The Archbishop of Cardiff has said he is “disappointed” with the decision of the Welsh First Minister to suspend public worship in the country.
New lockdown plans announced by Mark Drakeford, the First Minister of Wales, will force all the country’s churches, restaurants, hotels and non-essential shops to close for two weeks, beginning on Friday, October 23.
Drakeford said the “time-limited” lockdown will provide “a short, sharp, shock to turn back the clock, slow down the virus and buy us more time.”
In an October 20 statement, Archbishop George Stack of Cardiff said: “I am naturally disappointed at the forthcoming ‘firebreak’ measures which, once again, will see our churches closed for public worship.
“Since their re-opening at the end of the first lockdown, our churches have been places of safety and security as well as tranquillity and peace, so much needed in these turmoil ridden days. They have been exemplary in conforming to Social Distancing measures, Health and Safety requirements and Track and Tracing procedures. We are grateful to the teams of volunteers which have made this possible.”
The Archbishop said he was working with the government to secure limited access to churches for private prayer during the two-week lockdown.
“We continue to dialogue with Welsh Government through the ‘Task and Finish Group’ in the hope that churches may remain open for private prayer at specified times over the next two weeks,” he said.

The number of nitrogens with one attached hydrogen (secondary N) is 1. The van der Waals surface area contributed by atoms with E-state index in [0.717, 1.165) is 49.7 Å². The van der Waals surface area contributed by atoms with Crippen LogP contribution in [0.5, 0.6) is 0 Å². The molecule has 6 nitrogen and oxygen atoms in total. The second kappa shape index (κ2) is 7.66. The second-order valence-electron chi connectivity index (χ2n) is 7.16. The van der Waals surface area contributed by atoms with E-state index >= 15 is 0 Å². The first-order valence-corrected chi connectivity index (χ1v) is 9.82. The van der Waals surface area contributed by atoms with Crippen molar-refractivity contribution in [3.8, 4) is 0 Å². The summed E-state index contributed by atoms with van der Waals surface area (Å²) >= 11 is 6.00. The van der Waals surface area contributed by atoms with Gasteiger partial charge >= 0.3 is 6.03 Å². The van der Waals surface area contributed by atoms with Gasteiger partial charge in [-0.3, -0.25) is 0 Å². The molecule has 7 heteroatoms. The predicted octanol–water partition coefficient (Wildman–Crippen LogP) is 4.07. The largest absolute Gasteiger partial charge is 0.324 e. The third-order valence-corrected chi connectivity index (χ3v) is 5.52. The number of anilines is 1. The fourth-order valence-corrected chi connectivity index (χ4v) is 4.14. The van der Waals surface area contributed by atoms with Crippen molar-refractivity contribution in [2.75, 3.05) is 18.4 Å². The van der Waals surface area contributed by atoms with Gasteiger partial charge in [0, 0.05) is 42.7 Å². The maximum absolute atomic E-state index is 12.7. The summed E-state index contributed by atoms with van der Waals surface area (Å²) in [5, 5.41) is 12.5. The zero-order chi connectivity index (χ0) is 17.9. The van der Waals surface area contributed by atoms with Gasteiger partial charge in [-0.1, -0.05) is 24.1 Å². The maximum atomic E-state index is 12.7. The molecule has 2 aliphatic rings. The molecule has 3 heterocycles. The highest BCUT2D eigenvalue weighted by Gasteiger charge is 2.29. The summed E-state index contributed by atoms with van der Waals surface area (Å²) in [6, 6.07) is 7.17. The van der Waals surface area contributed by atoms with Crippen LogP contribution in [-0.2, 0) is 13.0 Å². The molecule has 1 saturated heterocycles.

“Part of that prayer will surely be that the ‘firebreak’ measures will achieve their purpose of reducing the level and speed of infections caused by the coronavirus pandemic and restore the nation to health.”
Earlier this year, after churches in the United Kingdom were completely closed in March, they were allowed to reopen for private prayer in June, prior to their full reopening for public worship in July.
Wales and the Republic of Ireland are the only two nations in Europe to have re-introduced a ban on public worship during the second wave of the coronavirus pandemic.
The Irish government re-imposed restrictions on public worship in late September, as part of its “Level 3” coronavirus prevention plan, and the full ban on public worship returned on October 7, when the highest “Level 5” lockdown was put into effect.
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